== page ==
Small tea factories rue organic certificationMany factories run by small tea growers in the eastern hill districts are making the shift to organic farming as demand continues to grow in the global market but they bemoan the difficulty in getting the organic certification for the product.
Many factories run by small tea growers in the eastern hill districts are making the shift to organic farming as demand continues to grow in the global market but they bemoan the difficulty in getting the organic certification for the product.
“It’s too expensive and full of hassle just to obtain the organic certification,” said tea growers.
While factories run by small tea growers are struggling to get their product certified due to cost factor, big factories who collect green tea leaves from small farmers are having difficulties ascertaining whether the produce they receive are organic.
“The problem of getting the organic certification comes at a time when tea growers are having difficulty getting market access,” said Sujan Nepal, a local of Suryadaya Municipality in Fikkal. “The government should support farmers to sort out such issues,” he said.
A Danish government funded UNNATI Programme had supported farmers to get their tea certified. While some factories got the certification, they will not be able to renew it in the future as they are required to renew it annually.
The farmers who did not receive the project’s support will have to overcome more hurdles as they have to start from scratch, said Gayetri Basnet, a tea entrepreneur at Sankhejung. “Those who have been certified are struggling to renew.”
To obtain the international organic certification, a factory run by small farmers needs to spend Rs900,000 annually.
Tea factories in Ilam are getting organic certificates from many international organisations. Although it’s cheaper to get the product’s organic certificate domestically, tea factories said that the international market prefer certification from reputed global brands, said Basnet. “That’s why many tea factories prefer certification from international organisations.”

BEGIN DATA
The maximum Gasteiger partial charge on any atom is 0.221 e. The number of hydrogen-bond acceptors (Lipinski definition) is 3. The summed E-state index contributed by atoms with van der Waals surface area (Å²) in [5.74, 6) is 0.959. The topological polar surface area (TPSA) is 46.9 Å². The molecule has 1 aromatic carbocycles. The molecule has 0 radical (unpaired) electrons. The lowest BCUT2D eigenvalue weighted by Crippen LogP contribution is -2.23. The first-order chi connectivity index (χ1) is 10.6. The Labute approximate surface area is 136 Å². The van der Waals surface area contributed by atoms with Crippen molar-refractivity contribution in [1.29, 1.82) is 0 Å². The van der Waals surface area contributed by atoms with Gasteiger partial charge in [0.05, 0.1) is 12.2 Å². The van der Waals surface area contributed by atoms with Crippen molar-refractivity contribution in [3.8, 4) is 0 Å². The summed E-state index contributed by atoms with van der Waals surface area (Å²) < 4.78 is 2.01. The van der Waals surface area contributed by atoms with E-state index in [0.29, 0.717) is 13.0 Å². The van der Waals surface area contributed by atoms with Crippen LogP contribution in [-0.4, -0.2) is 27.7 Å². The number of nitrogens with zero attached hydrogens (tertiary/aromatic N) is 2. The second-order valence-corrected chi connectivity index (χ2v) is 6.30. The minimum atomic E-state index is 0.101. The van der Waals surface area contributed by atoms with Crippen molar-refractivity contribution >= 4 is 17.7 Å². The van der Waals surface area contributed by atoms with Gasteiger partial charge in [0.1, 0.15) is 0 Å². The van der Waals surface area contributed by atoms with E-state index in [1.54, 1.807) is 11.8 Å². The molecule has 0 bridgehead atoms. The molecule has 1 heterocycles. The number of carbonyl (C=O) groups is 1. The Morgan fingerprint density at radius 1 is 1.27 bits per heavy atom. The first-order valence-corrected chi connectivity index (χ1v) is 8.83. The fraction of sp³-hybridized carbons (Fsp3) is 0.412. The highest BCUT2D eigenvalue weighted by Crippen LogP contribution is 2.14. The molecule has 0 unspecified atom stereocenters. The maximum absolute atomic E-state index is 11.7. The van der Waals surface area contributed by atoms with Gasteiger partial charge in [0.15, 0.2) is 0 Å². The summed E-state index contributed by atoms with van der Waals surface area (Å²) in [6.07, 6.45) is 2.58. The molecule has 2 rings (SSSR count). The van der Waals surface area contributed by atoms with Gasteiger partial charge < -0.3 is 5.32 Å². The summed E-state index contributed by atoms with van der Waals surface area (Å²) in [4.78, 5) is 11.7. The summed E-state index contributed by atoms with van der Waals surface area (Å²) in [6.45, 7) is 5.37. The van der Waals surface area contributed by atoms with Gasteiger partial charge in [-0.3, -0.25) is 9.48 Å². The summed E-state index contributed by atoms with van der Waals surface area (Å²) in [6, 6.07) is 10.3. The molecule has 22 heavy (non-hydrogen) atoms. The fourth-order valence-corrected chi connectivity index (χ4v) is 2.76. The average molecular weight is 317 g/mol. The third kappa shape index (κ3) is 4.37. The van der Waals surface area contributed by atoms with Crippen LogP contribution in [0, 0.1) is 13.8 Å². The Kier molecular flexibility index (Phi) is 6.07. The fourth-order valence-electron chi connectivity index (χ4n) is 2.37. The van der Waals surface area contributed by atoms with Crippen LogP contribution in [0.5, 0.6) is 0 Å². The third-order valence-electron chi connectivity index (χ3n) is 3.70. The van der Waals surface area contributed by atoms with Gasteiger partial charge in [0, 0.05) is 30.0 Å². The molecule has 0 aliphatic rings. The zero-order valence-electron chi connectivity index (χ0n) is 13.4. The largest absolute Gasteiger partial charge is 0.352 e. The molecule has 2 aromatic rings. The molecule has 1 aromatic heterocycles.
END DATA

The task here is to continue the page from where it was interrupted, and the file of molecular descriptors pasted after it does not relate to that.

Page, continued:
There are around 150 tea factories in Ilam. Some factories have obtained organic certification by their own efforts while some were supported by the UNNATI programme. Many remaining factories have not been able to get the certification. Among the 57 tea factories supported by UNNATI, 90 percent of them have already received organic certification.
Organic fertiliser is the key component to produce organic tea. Although the government has been providing a subsidy on organic fertiliser for tea growers, most of the farmers said that they have not received any government offer.
The eastern hilly districts produce nearly 5,500 tonnes of readymade orthodox tea. Of them, 10 percent is consumed in the domestic market while 10 percent is exported to the third countries. Tea entrepreneurs said that 80 percent of Nepal’s tea is exported to India.
Nepali tea export to third countries dropped sharply after the German Tea Council and European Tea Committee prepared a new standard for food items in 2005.